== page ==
Muscle structure of the eye

Written by seth stanton
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Muscle structure of the eye
(Henry Gray (1825--1861), Anatomy of the Human Body, 1918)

The eye is controlled by six different muscles that attach in specific areas. These muscles contract to pull the eye in different directions, and are innervated (i.e., controlled) by several different cranial nerves. Additionally, internally the eye has several muscles that work to change the amount of light allowed into the eye as well as to focus on items held up close.

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Names of Muscles

The human eye has six different muscles attached to it that allow for movement. The muscles are: lateral rectus, medial rectus, superior rectus, inferior rectus, superior oblique and inferior oblique.

Lateral and Medial Rectus Muscles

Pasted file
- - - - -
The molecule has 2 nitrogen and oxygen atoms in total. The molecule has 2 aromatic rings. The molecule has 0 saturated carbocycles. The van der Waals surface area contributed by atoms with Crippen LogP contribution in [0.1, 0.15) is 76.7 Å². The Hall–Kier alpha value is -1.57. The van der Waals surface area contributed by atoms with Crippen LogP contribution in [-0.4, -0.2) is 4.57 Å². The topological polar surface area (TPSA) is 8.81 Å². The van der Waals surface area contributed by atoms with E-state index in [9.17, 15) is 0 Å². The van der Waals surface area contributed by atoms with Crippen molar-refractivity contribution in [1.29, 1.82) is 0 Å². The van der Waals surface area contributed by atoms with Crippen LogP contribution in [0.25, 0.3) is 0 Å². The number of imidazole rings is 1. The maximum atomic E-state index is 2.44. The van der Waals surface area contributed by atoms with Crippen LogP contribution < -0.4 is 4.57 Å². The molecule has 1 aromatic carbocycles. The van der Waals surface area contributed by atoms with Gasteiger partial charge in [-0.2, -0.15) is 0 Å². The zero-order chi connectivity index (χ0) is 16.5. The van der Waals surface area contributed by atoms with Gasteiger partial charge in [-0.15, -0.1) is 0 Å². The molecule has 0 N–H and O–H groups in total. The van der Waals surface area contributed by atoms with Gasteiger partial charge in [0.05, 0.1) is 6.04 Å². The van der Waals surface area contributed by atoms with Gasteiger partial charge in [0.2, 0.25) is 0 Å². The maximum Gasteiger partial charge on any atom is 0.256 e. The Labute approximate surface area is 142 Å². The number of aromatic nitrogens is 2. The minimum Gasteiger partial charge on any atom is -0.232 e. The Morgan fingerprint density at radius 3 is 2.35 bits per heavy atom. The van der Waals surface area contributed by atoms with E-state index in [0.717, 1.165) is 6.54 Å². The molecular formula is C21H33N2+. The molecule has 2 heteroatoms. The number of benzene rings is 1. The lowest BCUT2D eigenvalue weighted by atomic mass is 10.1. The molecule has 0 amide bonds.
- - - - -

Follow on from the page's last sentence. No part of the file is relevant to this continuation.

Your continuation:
The lateral rectus abducts (turns the eye out) and the medial rectus adducts (turns the eye in). These muscles are yoked for the two eyes, meaning that when the lateral rectus contracts to turn one eye out the medial rectus of the opposite eye contracts to turn that eye in, ensuring that both eyes remain pointed in the same direction.

Superior and Inferior Muscles

The superior and inferior rectus muscles primarily elevate and depress the eye, respectively, and the superior and inferior obliques primarily intort (turn the 12 o'clock position of the eye in toward the nose) and extort (turn the 12 o'clock position away from the nose), respectively.

Innervation of Eye Muscles

Cranial nerve III innervates the superior, medial, and inferior rectus muscles as well as the inferior oblique muscle. Cranial nerve IV innervates the superior oblique muscle. Cranial nerve VI innervates the lateral rectus muscle.

Internal Musculature of the Eye

Inside the eye are three involuntary muscles. The iris contains two of these muscles: the iris dilator muscle makes the pupil bigger to allow more light into the eye, and the iris sphincter muscle makes the pupil smaller to decrease the amount of light entering the eye. The ciliary body muscle contracts to change the shape of the lens and allow focusing for objects that are held closely. As a person ages, this ability of the lens to change shape is lost, resulting in presbyopia (a form of farsightedness). At this point, reading glasses are needed in order to see up close.

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